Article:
Distel notes

Luke Gorrie <>
Thu Nov 21 16:14:36 CET 2002


Ahoy-hoy,

Just a couple of notes about Distel, to clear up some questions that
people asked after my EUC talk:

First, Emacs Lisp processes run inside Emacs using a small erlang-like
runtime system, and the only communication with the Erlang node is to
send messages and so on. So when you (erl-spawn ...) you are not
actually doing anything with an Erlang node unless you send it
messages or link its processes and so on.

The applications themselves are usually written half in Elisp and half
in Erlang. There is a module called 'distel' that gets put in the
Erlang code path, and it contains supporting code that Emacs typically
calls with RPCs - e.g. to generate preformatted process listings. A
lot of things are much easier to do either in Elisp or in Erlang, so
the idea is to do them wherever it's easiest.

(Y'know, it would be interesting to do a super-tiny interpreter in
Erlang, so that Distel could send a list like (io:format "Hello from
~p" (self)) and Erlang could interpret it to run the code.. that might
reduce the amount of supporting Erlang code that needs to be written
(and installed on the machine running the node.))

Distel doesn't work on Windows yet (probably for trivial reasons), but
any problems on Unix are bugs that we want to know about. It should
work completely with anything >= R8B-1, but the debugger and profiler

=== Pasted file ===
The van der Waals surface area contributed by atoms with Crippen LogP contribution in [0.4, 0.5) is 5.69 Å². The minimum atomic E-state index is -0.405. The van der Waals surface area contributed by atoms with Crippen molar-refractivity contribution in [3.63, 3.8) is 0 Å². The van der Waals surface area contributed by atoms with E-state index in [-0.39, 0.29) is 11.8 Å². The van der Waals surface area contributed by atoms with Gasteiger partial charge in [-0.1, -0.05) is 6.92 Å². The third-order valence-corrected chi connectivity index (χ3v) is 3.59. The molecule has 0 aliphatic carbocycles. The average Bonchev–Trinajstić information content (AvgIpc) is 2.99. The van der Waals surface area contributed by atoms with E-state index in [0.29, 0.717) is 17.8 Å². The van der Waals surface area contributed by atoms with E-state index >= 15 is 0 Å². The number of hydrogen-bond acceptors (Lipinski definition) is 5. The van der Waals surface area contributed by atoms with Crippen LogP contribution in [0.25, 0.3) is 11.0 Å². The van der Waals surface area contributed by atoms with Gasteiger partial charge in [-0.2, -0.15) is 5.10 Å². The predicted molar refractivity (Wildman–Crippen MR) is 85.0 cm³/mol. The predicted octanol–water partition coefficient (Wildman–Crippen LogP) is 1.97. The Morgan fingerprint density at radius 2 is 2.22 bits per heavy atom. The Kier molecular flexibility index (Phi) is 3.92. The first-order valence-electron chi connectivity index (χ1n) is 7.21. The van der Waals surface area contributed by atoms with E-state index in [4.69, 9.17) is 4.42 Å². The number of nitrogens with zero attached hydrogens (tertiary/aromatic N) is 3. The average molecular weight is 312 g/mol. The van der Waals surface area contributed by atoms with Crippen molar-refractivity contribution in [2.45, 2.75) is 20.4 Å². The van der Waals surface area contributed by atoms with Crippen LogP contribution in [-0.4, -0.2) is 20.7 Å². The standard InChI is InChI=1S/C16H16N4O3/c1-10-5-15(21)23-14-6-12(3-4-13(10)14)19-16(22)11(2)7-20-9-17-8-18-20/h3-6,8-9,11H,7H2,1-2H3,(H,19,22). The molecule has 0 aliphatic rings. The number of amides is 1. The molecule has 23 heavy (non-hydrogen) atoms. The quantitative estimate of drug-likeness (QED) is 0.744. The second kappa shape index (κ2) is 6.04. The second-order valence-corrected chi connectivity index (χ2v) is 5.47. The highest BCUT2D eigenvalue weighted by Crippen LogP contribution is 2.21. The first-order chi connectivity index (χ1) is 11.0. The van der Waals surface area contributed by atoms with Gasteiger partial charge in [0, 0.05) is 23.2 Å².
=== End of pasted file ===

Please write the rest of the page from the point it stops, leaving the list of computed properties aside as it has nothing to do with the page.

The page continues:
support doesn't work in older versions. I still have a small backlog
of install hiccups on Solaris, but AFAIK this hasn't been a serious
problem for anyone (correct me if I'm wrong!) I only use Linux, so any
patches for other platforms would be *greatly* appreciated!

Also apparently it wasn't obvious that the slides software was written
in Emacs Lisp specially for the talk, so *brag brag* now you know
:-). The slides package is 206 lines of Emacs Lisp (I estimate that
Microsoft Powerpoint must be at least ten times that size), and here's
my favourite screenshot:
http://www.bluetail.com/~luke/distel/distel-front-slide.png

Emacs 21 has great support for images and variable-width fonts, so
nothing had to be "faked". The world will be a better place when a
really good Emacs web browser is written that uses all the new
features :-)

Cheers,
Luke




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